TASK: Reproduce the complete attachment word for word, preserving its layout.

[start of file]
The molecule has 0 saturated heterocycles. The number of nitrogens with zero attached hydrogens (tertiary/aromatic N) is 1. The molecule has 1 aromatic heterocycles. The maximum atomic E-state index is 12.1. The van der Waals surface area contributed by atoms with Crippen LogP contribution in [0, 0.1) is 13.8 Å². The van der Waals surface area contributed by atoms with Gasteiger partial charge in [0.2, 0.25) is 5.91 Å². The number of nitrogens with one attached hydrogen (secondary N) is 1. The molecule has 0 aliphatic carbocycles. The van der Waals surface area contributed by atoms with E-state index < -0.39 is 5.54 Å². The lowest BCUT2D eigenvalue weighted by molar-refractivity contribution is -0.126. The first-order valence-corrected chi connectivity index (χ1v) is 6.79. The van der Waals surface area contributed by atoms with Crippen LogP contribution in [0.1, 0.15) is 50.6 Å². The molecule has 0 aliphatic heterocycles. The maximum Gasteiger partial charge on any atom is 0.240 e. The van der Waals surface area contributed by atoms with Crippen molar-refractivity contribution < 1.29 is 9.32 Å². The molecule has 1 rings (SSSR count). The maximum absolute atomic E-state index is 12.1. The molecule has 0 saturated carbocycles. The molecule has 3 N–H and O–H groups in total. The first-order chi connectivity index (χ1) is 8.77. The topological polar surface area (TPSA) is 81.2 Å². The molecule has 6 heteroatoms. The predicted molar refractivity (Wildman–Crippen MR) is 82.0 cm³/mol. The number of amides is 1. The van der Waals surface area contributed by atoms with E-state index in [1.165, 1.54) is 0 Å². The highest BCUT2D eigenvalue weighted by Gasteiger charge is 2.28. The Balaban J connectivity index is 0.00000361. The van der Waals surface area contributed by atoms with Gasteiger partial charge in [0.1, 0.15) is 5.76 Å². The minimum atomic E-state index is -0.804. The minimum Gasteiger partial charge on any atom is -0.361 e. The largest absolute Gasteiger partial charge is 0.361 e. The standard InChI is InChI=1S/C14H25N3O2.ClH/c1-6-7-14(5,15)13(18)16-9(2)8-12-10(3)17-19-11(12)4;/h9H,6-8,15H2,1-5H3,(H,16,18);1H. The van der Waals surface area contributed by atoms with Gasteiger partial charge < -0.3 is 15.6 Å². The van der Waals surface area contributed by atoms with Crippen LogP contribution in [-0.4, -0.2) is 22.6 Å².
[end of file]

The molecule has 0 saturated heterocycles. The number of nitrogens with zero attached hydrogens (tertiary/aromatic N) is 1. The molecule has 1 aromatic heterocycles. The maximum atomic E-state index is 12.1. The van der Waals surface area contributed by atoms with Crippen LogP contribution in [0, 0.1) is 13.8 Å². The van der Waals surface area contributed by atoms with Gasteiger partial charge in [0.2, 0.25) is 5.91 Å². The number of nitrogens with one attached hydrogen (secondary N) is 1. The molecule has 0 aliphatic carbocycles. The van der Waals surface area contributed by atoms with E-state index < -0.39 is 5.54 Å². The lowest BCUT2D eigenvalue weighted by molar-refractivity contribution is -0.126. The first-order valence-corrected chi connectivity index (χ1v) is 6.79. The van der Waals surface area contributed by atoms with Crippen LogP contribution in [0.1, 0.15) is 50.6 Å². The molecule has 0 aliphatic heterocycles. The maximum Gasteiger partial charge on any atom is 0.240 e. The van der Waals surface area contributed by atoms with Crippen molar-refractivity contribution < 1.29 is 9.32 Å². The molecule has 1 rings (SSSR count). The maximum absolute atomic E-state index is 12.1. The molecule has 0 saturated carbocycles. The molecule has 3 N–H and O–H groups in total. The first-order chi connectivity index (χ1) is 8.77. The topological polar surface area (TPSA) is 81.2 Å². The molecule has 6 heteroatoms. The predicted molar refractivity (Wildman–Crippen MR) is 82.0 cm³/mol. The number of amides is 1. The van der Waals surface area contributed by atoms with E-state index in [1.165, 1.54) is 0 Å². The highest BCUT2D eigenvalue weighted by Gasteiger charge is 2.28. The Balaban J connectivity index is 0.00000361. The van der Waals surface area contributed by atoms with Gasteiger partial charge in [0.1, 0.15) is 5.76 Å². The minimum atomic E-state index is -0.804. The minimum Gasteiger partial charge on any atom is -0.361 e. The largest absolute Gasteiger partial charge is 0.361 e. The standard InChI is InChI=1S/C14H25N3O2.ClH/c1-6-7-14(5,15)13(18)16-9(2)8-12-10(3)17-19-11(12)4;/h9H,6-8,15H2,1-5H3,(H,16,18);1H. The van der Waals surface area contributed by atoms with Gasteiger partial charge < -0.3 is 15.6 Å². The van der Waals surface area contributed by atoms with Crippen LogP contribution in [-0.4, -0.2) is 22.6 Å².